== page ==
(Mozart Society of America Joint Session with Society
for Eighteenth-Century Studies at 2019 ASECS)
American Society for Eighteenth-Century Studies
Friday, March 22, 2019
Chair: Edmund Goehring (Western University)
“Computational Approaches to Opera Criticism and Canon”
Estelle Joubert (Dalhousie University)
This paper presents the data visualization component to a large-scale SSHRC-funded project entitled Opera and the Musical Canon, 1750-1815. ‘Visualizing Operatic Fame’ is a graph database (powered by neo4j with Graph9 as visualization tool) representing networks of relationships not only between individuals (composers, opera singers, music publishers) but also objects related to operatic fame (scores, reviews, images of actors). My conceptual and computational frameworks are informed by Bruno Latour’s Actor-Network-Theory and Albert-László Barabási’s principles of network science.
Focused on the German-speaking realm, I shall use three paradigmatic examples of Maria Antonia of Saxony, Gluck and Handel to illustrate the potential of graph database visualization in musicological scholarship. A graph database enables one to show various levels of connection (strong or weak) between nodes, thereby allowing the user to visually foreground the strongest connections in a network. Since opera reviews are often translated, reprinted and commented on in subsequent reviews, this project has the capacity to visualize communities of reviewers, how different documents relate to one another, and the number of times a review is ‘duplicated’, offering new ways to measure operatic fame. Finally, each of the three composers and their works experience various levels of fame in different geographic regions. Data visualization software is thus useful in uncovering which works might be famous at various points in time, whether the fame is consistent or sporadic, and making this information visible on a map.
“‘The Lady with a Harp’: Music and Women’s Education in the Early United States”
Elissa Edwards (Élan Ensemble) and Basil Considine (University of Tennessee-Chattanooga)
Eliza Eichelberger Ridgely (1803-1867) was a pioneering American musician and horticulturalist. A correspondent of the Marquis de Lafayette, friend of U.S. Presidents, and important businesswoman in her own right, she owned the first double-action harp in the United States, and both introduced and popularized many exotic plants in the country. Several authors have called her the epitome or ideal of American womanhood for the period, a characterization reinforced by her iconic portrait The Lady with a Harp by Thomas Sully in the National Gallery of Art.
There are, however, significant gaps in the literature concerning Eliza’s life, education, and musical practice. Much of the literature is also short on detail and contains factual errors in conflict with recently discovered documentary evidence. This paper provides an updated, expanded biography and assessment of Eliza Ridgely’s life, education, and musical activities. It draws on new research findings in American and European archives, a detailed cataloguing and study of the Ridgely Family music collection, and comparative research on other personal music collections from the period.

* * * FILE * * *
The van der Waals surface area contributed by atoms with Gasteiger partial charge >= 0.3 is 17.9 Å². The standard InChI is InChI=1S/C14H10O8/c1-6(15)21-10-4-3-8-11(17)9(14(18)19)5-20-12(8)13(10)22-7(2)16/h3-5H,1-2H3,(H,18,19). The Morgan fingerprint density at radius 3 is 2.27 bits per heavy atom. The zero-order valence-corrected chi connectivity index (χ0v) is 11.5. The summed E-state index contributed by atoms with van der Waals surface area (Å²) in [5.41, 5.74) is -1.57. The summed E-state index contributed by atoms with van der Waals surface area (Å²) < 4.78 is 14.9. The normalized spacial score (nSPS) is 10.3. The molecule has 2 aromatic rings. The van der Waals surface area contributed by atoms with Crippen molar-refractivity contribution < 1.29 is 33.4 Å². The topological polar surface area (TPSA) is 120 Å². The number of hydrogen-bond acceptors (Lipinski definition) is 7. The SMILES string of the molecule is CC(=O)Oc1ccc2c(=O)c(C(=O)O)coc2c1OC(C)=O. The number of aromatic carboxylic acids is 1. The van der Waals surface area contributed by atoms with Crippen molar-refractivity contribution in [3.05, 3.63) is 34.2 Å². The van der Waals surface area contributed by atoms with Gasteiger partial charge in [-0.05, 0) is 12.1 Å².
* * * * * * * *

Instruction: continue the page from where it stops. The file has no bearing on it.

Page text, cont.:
The presented findings provide important new insight into musical education, practice, and dissemination in the United States at the end of the long 18th century, including the important role played by refugees from the French and Haitian Revolutions. It includes illustrated maps of musical transmission vectors, live music demonstrations, and excerpts of contemporary documents. As a whole, it illuminates the process by which an “American” art music tradition emerged in the late 18th and early 19th centuries, including the evolution of social mores.
“Bridging the Social Strata: Music on the Walks of Eighteenth-Century Tunbridge Wells”
Ashley Greathouse (University of Cincinnati)
In his Review of the State of the British Nation from 25 June 1709, Daniel Defoe divides the people of England into seven categories, ranging from “the great, who live profusely” to “the miserable, that really pinch and suffer want.” Defoe’s extensive taxonomy points clearly to a complex state of social flux. Importantly, the turn of the eighteenth century saw the emergence of Defoe’s third social category—“the middle sort”—which he describes as those who “live the best, and consume the most of any in the nation, . . . and with whom the general wealth of this nation is found.” One way in which the emerging “middle sort” expressed their newfound wealth was through leisure activities, including visits to spa towns such as Tunbridge Wells. Many scholars (James Curl, J. H. Plumb, and others) have investigated spa towns, but few have focused specifically on music within them. This presentation will shed light on the exceptionally important role music played in spa towns, where it facilitated social emulation: the process whereby the “middle sort” could imitate their social superiors, and could themselves be admired and imitated.
Tunbridge Wells was unusual in that it had two promenades, one for the upper classes and one for the lower classes. Musical performances took place between these upper and lower walks. Although the specific repertoire played at Tunbridge Wells can rarely be determined, examining diverse sources gives us a general idea of the styles and genres that were heard there. Through examination of primary-source materials, ranging from written accounts to engravings and other visual sources, this presentation reconstructs the history of music’s function in Tunbridge Wells across the eighteenth century—thus providing insight into music’s unique role in the broader commercialization of leisure that was such an important part of eighteenth-century English life.